In 1960-61 Canada Packers Limited first hockey offering through their subsidiary brand of “York”, issued 21 peanut butter- filled glass tumblers featuring NHL players.
York also released a second series of glasses dated to the following season, however, we believe the story arc may very well be adjusted along the way with a new hypothesis. So, let’s hop in the time machine, set the dial to 1961 and see how this all plays out.
By reviewing the notice above which features the Frank Mahovlich tumbler, we see that York had a vested interest in the success of this promotion. They utilized TV spots along with advertising paraphernalia such as shelf strips, dump bins and cardboard displays resembling time clocks in the Toronto and Montreal arenas.
There were 19 Montreal Canadiens and 18 Toronto Maple Leaf players pictured on 5” x 7” photos along with 11 Montreal and 10 Toronto glass tumblers filled with peanut butter that measured 4 ½” x 2 5/8.” The “double-barreled” promotion was initiated just in time for the 1961 playoffs.
Below is a list of the 21 players who were on the first series of tumblers.
|Montreal Canadiens (11)||Toronto Maple Leafs (10)|
|Jean Beliveau||George Armstrong|
|Marcel Bonin||Johnny Bower|
|Boom Boom Geoffrion||Carl Brewer|
|Phil Goyette||Billy Harris|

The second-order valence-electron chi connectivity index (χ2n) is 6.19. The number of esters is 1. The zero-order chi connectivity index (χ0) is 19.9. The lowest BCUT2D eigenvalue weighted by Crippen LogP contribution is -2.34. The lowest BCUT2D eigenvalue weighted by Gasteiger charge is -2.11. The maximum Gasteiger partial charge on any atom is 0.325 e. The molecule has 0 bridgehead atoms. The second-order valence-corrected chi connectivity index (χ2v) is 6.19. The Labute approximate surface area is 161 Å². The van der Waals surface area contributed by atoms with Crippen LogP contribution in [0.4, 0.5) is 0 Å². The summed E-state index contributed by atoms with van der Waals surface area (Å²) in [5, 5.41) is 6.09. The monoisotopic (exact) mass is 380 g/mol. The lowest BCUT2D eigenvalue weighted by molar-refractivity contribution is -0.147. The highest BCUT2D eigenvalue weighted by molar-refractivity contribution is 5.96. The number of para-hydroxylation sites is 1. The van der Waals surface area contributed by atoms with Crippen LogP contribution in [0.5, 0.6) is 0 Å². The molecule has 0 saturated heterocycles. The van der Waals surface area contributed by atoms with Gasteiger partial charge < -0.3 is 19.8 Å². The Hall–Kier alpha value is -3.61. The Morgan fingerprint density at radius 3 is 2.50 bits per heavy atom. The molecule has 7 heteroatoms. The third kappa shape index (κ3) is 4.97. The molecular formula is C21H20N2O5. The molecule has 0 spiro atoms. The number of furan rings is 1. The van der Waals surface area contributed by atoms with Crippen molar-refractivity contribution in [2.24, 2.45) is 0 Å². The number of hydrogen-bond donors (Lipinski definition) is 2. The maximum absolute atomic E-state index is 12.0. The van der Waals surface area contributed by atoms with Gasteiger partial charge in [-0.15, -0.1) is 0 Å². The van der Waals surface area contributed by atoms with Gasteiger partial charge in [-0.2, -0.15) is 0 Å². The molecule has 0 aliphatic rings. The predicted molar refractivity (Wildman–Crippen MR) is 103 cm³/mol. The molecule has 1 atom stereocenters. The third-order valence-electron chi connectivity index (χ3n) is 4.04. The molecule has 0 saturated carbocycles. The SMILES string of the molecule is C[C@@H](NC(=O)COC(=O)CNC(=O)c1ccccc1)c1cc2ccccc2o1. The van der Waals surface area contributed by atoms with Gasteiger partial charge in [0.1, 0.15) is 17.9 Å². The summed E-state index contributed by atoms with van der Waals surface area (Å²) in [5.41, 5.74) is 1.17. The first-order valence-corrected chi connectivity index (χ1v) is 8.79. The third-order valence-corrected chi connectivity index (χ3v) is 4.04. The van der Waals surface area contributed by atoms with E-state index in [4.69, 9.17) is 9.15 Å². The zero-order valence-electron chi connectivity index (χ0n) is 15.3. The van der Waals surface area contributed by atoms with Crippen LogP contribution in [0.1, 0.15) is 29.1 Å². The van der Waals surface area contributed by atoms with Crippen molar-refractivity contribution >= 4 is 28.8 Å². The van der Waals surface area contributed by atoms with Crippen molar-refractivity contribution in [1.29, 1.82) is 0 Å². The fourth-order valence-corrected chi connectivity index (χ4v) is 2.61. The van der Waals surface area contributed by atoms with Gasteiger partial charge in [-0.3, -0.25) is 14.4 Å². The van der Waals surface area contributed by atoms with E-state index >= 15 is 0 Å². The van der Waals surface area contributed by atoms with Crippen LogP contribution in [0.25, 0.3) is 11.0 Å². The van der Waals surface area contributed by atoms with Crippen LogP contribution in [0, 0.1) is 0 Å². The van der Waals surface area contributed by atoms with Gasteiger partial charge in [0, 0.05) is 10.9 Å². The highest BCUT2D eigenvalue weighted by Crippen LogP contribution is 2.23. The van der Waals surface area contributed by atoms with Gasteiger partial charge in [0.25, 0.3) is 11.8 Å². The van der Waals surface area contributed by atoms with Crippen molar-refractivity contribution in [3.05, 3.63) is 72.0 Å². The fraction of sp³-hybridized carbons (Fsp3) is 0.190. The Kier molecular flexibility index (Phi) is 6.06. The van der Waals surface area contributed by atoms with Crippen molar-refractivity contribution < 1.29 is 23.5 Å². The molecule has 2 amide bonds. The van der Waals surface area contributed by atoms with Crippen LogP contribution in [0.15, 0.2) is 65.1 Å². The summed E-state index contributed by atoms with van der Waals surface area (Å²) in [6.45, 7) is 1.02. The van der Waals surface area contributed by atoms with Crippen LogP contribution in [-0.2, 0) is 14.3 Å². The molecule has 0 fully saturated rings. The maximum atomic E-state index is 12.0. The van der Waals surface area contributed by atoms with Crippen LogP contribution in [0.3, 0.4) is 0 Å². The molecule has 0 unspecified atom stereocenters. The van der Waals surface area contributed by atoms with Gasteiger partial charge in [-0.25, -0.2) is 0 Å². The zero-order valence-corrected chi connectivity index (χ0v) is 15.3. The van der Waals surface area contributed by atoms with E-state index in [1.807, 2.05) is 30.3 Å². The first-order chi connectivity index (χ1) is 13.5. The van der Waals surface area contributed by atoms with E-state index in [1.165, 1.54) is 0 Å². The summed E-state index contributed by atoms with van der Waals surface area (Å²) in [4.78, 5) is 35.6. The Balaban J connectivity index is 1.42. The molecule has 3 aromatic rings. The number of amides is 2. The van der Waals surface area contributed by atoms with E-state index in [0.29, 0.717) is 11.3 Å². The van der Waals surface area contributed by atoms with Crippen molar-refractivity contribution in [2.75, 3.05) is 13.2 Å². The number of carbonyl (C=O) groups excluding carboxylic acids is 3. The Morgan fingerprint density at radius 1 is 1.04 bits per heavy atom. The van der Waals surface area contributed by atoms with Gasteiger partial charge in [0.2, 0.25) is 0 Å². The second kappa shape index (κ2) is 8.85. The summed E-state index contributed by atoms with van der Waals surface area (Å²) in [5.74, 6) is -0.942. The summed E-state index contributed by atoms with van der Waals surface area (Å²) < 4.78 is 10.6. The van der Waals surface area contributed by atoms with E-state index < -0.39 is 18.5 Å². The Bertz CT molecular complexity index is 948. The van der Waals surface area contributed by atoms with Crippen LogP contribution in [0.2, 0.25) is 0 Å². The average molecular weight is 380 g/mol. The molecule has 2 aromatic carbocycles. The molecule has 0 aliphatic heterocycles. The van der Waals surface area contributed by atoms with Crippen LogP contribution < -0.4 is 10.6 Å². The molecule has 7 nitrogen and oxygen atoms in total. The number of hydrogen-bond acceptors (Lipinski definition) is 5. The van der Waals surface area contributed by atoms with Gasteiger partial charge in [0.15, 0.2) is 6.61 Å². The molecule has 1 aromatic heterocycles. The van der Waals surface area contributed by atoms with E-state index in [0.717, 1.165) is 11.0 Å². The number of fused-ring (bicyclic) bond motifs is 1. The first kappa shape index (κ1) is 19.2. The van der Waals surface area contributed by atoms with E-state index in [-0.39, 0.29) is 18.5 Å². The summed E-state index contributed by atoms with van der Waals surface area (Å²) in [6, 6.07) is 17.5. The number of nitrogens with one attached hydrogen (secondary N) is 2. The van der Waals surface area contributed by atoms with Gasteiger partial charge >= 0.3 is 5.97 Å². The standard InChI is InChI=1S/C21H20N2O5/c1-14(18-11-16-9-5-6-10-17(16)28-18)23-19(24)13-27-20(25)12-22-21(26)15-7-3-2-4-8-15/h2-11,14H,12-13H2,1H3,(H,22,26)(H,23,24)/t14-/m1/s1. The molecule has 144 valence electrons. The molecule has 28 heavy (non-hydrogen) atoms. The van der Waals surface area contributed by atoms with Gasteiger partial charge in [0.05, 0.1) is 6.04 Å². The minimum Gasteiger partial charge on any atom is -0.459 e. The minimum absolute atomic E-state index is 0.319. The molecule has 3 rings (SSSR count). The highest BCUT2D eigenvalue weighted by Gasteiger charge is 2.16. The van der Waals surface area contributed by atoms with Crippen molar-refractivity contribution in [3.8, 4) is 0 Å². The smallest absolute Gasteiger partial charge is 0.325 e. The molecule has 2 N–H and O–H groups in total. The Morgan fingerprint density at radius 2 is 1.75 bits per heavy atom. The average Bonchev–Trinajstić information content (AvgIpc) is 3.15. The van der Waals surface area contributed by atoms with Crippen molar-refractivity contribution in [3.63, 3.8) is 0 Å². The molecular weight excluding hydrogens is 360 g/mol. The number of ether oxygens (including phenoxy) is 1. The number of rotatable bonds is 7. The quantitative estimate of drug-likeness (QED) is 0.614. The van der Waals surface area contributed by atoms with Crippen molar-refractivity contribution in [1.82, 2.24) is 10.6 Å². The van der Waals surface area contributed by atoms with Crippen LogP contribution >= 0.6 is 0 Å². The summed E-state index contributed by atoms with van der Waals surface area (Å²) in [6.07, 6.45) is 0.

|Doug Harvey||Red Kelly|
|Tom Johnson||Dave Keon|
|Albert Langlois||“Big M” Mahovlich|
|Don Marshall||Bert Olmstead|
|Dickie Moore||Bob Pulford|
|Jacques Plante||Allan Stanley|
Dave Keon and Phil Goyette are the two most difficult to acquire from this first series. We believe York produced fewer of these two players, especially Dave Keon being in his first season while Phil Goyette had a lackluster season with only 7 goals and 4 assists.
It is clear to see that many well known names were not included in this 21-player series. This surely must have met York with many complaints from collecting fans of the day. This is where the arc of the story takes a turn and please bear with me as you and I may both be suffering from a bit of time travel jetlag, but here is my supposition and the rationale behind it.
Evidently, York estimated sales figures of each glass, something that was probably difficult to do. The question is, did the star players get gobbled up faster than the more common players? We believe this to be so. To supplement the lack availability of these stars, we believe York called upon Federal Glass, who produced their tumblers (Federal Glass has an “F” on the bottom of every glass) and requested additional orders be made of selected stars that had sold out.
Federal Glass, likely working on other projects, may not had have the to time to spare for York’s sudden supplemental order. Federal wasn’t the only gig in town, so York shopped around and offered the job to Dominion Glass.
The second series of hockey player tumblers have a “D” imprint on the bottom for Dominion Glass and measure 4 ¾” x 2 ½”, which are slightly taller but a tad narrower in width. Also, the pictures are mounted lower on the glass from the top plus there is a slight color difference.
The 2nd series of NHL glass tumblers has always been documented as 1961-62, although no advertisement for the glass tumblers has been found from that time frame. This is not unusual for some issues but as you can see, York produced a legion of advertisements for all of their early promotions.